Project: San Clemente Dam Removal and Carmel River Reroute Project
Jurisdiction: Carmel, Calif.
Agencies: The California State Coastal Conservancy, National Oceanic and Atmospheric Administration’s National Marine Fisheries Service, the Planning and Conservation League Foundation, California American Water, California Department of Water Resources
Contractors: Granite Construction and Water Systems Consulting, Inc.
To be completed: Late Fall 2015
Cost: $83 million

The Carmel River Reroute and San Clemente Dam Project is the largest dam removal project ever to occur in California. The dam is a 106-foot-high concrete arch dam located on the Carmel River in Monterey County. When constructed in 1921, it had a reservoir storage capacity of approximately 1,425 acre-feet. Today the reservoir has been filled by more than 2.5 million cubic yards of sediment, leaving a reservoir storage capacity of approximately 70 acre-feet.

The California Department of Water Resources Division issued a safety order for the dam structure in the early 1990s, saying the structure could potentially fail in the event of large earthquake or flood. 

Strengthening the dam would resolve the public safety issues, but would not address other environmental issues, including the salvaging of beaches and animal habitats. The better option proved to be removing the dam, which would improve safety and provide benefits to both steelhead trout and California red-legged frogs.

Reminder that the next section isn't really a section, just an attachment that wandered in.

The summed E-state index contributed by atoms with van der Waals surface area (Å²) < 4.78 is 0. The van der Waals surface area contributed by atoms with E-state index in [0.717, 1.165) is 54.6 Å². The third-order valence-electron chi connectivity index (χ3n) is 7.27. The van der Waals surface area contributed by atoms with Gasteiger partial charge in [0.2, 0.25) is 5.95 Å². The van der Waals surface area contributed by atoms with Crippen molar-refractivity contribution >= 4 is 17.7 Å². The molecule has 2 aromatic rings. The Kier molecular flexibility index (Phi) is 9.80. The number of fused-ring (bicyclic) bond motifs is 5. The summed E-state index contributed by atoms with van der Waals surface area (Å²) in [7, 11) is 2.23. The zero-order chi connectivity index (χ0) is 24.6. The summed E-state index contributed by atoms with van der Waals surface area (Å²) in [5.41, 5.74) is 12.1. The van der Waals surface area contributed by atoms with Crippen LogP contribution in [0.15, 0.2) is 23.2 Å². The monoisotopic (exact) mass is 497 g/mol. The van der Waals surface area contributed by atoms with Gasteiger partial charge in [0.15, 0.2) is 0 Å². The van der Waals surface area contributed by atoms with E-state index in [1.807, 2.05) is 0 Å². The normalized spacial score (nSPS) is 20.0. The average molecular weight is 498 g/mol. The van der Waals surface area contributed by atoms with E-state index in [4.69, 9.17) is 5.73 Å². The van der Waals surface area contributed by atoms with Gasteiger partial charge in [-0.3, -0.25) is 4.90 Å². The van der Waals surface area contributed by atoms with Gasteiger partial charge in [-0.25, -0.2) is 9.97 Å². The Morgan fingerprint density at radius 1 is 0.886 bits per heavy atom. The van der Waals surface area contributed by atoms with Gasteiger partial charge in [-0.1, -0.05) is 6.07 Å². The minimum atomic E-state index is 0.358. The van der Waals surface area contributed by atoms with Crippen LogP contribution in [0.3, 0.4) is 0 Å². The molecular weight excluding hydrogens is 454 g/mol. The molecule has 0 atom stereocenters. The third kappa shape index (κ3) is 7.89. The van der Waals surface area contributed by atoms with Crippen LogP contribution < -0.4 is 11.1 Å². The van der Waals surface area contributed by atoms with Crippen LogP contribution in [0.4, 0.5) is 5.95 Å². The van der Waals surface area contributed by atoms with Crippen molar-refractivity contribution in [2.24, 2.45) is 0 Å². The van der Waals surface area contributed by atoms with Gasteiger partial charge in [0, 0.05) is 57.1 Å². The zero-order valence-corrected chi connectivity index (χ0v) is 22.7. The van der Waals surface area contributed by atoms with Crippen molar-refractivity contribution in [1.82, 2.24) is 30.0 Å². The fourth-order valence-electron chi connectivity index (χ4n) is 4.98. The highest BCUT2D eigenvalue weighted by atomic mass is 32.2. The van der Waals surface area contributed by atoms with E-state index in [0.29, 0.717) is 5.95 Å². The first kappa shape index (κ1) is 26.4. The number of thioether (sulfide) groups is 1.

The plan calls for deconstructing the dam, leaving the sediment in place, and rerouting the river around the sediment. This will allow the river to return to a natural state not seen in nearly a century. California American Water, the dam owners, will donate the 928-acre property to the Bureau of Land Management. The project area adjoins two regional parks, creating over 5,400 acres of combined open space available for hiking and passive recreation.

Estimated project construction cost is $83 million, with $49 million funded by California American Water and $34 million from the State Coastal Conservancy, which will raise its portion of the funding from various state, federal and private sources. The project should be completed in the late fall of 2015.

The goals of the project include:   
       
providing a long-term solution to the public safety risk posed by the potential collapse of the San Clemente Dam in the event of a large flood or earthquake;
providing unimpaired access to over 25 miles of essential spawning and rearing habitat, thereby aiding in the recovery of threatened South-Central California Coast steelhead;
restoring the river’s natural sediment flow, helping replenish sand on Carmel Beach and improve habitat downstream of the dam for steelhead;
re-establishing a healthy connection between the lower Carmel River and the watershed above San Clemente Dam;
improving habitat for threatened California red-legged frogs.